TJ Palmieri - Owner
To say the past several months have been incredibly challenging would be an oversimplification of the highest magnitude. There have been some small victories that, given the circumstances, felt monumental but by and large we’ve been like a boxer trapped in a corner, desperately waiting for the round to end and for a minute of relief.
As a very small bar that does not serve food but does take health and safety precautions seriously it’s been tough to watch restaurants, pool halls and even Disney be allowed to open. All the while we’ve been relegated to doing to-go sales, which have declined sharply in recent weeks. It doesn’t seem logical or fair to be lumped in with a 10,000 ft.² night club￼ but here we are.
It’s frustrating but we’re doing what we can and I have no doubt in my mind that Madrina’s will survive this. We are already planning for the 2020 version of Miracle - whatever that looks like I can assure you it will be memorable and immersive as in years past. Beyond that we’re working on some really cool things for 2021 including a new menu and a series of takeovers similar to what we did with our friends from Pearl Diver a while back.
Jason Hurst - Owner
Maple Street Biscuit Company (Butler & Tioga)
This has been a very trying time for Maple Street and the rest of the restaurant community. We have personally taken the stance to rally around our employees, but also rally around other restaurants to make sure that they stay in business. We have joined a restaurant co-op created by Gift Certificates & More to help market ourselves along with other restaurants in the area. The co-op is aimed toward expanding the reach of our marketing efforts by pooling together our monetary resources and leveraging our buying power with various media outlets.
Our mission at Maple Street is to help people serve others and be a part of the community so we have definitely stepped up in that arena as well. During the height of the COVID shutdown, we instituted the “Biscuit for Heroes” program which afforded corporate and private sector, as well as anonymous donors, an opportunity to send meals as gifts to first responders and frontline healthcare workers from our Maple Street kitchens at both of our Gainesville area locations. We have opened our doors to nonprofit organization for partnership opportunities to ensure that the food needs of the people they serve are being met.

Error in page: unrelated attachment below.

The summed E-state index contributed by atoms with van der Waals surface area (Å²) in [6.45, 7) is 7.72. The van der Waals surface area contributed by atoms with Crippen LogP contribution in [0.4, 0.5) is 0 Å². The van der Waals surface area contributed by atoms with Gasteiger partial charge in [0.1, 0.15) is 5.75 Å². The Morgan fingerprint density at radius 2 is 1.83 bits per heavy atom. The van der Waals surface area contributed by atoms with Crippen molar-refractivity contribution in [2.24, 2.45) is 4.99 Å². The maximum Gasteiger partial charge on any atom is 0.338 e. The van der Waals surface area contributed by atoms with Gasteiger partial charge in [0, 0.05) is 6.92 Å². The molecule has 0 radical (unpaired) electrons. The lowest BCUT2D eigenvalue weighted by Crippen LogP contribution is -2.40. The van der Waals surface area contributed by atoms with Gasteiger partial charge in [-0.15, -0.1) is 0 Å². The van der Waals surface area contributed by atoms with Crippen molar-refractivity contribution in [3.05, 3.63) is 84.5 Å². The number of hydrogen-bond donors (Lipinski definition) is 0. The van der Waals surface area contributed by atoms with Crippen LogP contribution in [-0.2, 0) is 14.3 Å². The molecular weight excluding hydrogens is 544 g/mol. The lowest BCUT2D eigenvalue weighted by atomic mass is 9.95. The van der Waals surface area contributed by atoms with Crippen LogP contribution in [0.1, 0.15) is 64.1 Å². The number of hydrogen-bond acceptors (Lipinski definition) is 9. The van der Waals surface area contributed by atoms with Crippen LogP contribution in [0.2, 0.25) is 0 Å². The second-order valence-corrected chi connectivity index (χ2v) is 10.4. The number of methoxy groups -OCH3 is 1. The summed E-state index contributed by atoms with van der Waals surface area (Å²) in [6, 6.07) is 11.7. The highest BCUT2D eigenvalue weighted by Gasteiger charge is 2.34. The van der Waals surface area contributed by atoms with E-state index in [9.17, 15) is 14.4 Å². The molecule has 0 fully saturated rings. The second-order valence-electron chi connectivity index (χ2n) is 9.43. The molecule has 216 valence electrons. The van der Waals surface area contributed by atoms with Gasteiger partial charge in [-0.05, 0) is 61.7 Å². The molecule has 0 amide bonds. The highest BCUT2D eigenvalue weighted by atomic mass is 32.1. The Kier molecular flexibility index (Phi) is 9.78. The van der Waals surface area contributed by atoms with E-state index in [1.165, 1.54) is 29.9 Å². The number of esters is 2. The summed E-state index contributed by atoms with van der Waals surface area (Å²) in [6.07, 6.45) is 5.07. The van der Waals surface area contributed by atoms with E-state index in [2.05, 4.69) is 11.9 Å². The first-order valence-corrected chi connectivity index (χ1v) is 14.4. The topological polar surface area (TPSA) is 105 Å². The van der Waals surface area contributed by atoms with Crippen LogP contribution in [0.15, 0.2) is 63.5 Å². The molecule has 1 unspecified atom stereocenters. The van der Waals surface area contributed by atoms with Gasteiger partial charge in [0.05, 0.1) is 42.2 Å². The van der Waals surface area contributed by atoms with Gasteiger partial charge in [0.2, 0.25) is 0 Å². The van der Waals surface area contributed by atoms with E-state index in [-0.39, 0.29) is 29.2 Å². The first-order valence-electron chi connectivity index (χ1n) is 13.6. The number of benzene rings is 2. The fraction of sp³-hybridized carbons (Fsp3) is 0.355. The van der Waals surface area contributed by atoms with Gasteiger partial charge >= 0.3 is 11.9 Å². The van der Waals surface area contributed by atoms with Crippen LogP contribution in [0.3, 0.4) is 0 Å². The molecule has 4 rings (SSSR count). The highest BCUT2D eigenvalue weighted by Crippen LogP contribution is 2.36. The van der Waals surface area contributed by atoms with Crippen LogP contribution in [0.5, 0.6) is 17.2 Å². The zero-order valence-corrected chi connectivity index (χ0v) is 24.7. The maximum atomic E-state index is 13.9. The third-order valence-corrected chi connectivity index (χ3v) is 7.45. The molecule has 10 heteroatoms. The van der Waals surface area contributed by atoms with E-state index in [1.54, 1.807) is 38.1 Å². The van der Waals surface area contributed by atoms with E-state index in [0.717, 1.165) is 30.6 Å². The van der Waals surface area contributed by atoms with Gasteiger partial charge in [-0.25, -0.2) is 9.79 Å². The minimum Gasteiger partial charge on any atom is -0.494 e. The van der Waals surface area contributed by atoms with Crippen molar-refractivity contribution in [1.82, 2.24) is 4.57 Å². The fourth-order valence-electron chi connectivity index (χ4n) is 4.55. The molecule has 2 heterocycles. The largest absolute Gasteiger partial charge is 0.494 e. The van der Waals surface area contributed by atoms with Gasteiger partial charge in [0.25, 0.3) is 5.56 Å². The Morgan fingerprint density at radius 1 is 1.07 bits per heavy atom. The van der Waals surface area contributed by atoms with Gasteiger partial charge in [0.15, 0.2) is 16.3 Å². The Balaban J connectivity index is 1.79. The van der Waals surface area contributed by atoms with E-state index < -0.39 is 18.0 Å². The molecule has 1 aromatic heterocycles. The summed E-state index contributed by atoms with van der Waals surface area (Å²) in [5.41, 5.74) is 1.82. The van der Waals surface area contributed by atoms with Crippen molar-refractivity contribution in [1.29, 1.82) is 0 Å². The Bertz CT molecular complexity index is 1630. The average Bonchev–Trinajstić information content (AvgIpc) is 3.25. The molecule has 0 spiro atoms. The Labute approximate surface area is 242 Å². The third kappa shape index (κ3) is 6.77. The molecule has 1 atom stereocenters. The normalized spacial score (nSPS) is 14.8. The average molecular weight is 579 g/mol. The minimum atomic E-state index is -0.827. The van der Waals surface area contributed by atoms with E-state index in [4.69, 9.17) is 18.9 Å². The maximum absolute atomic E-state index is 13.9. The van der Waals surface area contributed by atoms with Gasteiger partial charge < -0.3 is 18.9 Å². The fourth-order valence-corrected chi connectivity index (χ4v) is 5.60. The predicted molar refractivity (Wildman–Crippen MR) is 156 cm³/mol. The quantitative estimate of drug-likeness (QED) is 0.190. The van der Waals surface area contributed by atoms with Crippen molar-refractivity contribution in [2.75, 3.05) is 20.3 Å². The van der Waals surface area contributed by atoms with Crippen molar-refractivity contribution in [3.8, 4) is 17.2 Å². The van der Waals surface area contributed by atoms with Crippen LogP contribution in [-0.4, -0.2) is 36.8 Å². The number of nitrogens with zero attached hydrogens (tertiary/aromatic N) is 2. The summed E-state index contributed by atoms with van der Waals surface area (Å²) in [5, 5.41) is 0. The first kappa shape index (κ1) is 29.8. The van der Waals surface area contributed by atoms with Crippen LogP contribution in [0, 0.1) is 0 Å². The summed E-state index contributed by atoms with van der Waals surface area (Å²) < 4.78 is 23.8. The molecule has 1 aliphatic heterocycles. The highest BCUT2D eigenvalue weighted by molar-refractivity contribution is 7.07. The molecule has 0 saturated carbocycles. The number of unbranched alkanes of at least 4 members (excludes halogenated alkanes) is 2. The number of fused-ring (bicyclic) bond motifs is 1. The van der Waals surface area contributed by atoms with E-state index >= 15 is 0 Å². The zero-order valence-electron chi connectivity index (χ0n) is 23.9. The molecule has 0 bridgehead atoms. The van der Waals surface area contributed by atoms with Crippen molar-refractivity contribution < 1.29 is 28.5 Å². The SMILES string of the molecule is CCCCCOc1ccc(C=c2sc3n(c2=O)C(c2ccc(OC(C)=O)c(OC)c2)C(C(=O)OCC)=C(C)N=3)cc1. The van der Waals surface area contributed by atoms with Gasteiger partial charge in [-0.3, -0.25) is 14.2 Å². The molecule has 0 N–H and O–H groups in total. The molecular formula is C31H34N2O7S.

As far as our stores are concerned, we are going the extra mile to make sure everything is sanitized and social distanced according to CDC and local municipality guidelines. All of our employees are required to wear masks and gloves when serving our guests. We’ve also added additional outdoor seating to give our guests a responsible, socially-distanced experience outside of our four walls.
We definitely appreciate the continued community support during this time and will go the extra mile to make sure everyone is safe and comfortable when dining with us or ordering from the comforts of their own home. We have ramped up our online-ordering opportunities through our website as well as our delivery efforts through third-party apps such as Bite Squad, UberEats and Byppo. Also, coming this fall, we will begin offering Mimosas on our menu at both Gainesville locations to enhance our guest experience.
Antonella D'Errico - Owner Tinker Food Truck
Tinker Food Truck's goal has always been to bring a new food truck experience to the City of Gainesville, such as some "good AF" Venezuelan Street Food, an amazing vibe and the BEST customer service; we turned a boring parking lot into a place where people look forward to come to on the weekends.